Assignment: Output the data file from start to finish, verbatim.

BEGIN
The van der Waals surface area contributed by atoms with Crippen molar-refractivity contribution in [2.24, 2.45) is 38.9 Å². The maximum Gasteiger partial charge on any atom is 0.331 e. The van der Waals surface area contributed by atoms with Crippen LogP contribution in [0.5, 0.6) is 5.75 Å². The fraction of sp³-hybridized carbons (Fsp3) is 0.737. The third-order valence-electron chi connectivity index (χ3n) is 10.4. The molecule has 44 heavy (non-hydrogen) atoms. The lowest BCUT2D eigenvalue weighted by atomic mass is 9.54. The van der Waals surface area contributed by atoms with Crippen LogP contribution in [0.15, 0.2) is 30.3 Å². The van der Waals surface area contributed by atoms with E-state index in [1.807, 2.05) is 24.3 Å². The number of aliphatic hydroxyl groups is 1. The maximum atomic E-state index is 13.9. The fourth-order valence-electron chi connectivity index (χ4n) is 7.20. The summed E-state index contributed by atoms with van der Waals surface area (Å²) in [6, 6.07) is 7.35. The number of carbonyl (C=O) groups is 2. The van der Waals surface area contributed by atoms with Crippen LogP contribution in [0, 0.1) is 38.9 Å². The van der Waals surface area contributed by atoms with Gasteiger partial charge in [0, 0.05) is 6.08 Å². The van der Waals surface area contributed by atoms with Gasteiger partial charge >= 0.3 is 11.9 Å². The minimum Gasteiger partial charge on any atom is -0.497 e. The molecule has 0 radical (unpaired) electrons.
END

The van der Waals surface area contributed by atoms with Crippen molar-refractivity contribution in [2.24, 2.45) is 38.9 Å². The maximum Gasteiger partial charge on any atom is 0.331 e. The van der Waals surface area contributed by atoms with Crippen LogP contribution in [0.5, 0.6) is 5.75 Å². The fraction of sp³-hybridized carbons (Fsp3) is 0.737. The third-order valence-electron chi connectivity index (χ3n) is 10.4. The molecule has 44 heavy (non-hydrogen) atoms. The lowest BCUT2D eigenvalue weighted by atomic mass is 9.54. The van der Waals surface area contributed by atoms with Crippen LogP contribution in [0.15, 0.2) is 30.3 Å². The van der Waals surface area contributed by atoms with E-state index in [1.807, 2.05) is 24.3 Å². The number of aliphatic hydroxyl groups is 1. The maximum atomic E-state index is 13.9. The fourth-order valence-electron chi connectivity index (χ4n) is 7.20. The summed E-state index contributed by atoms with van der Waals surface area (Å²) in [6, 6.07) is 7.35. The number of carbonyl (C=O) groups is 2. The van der Waals surface area contributed by atoms with Crippen LogP contribution in [0, 0.1) is 38.9 Å². The van der Waals surface area contributed by atoms with Gasteiger partial charge in [0, 0.05) is 6.08 Å². The van der Waals surface area contributed by atoms with Gasteiger partial charge >= 0.3 is 11.9 Å². The minimum Gasteiger partial charge on any atom is -0.497 e. The molecule has 0 radical (unpaired) electrons.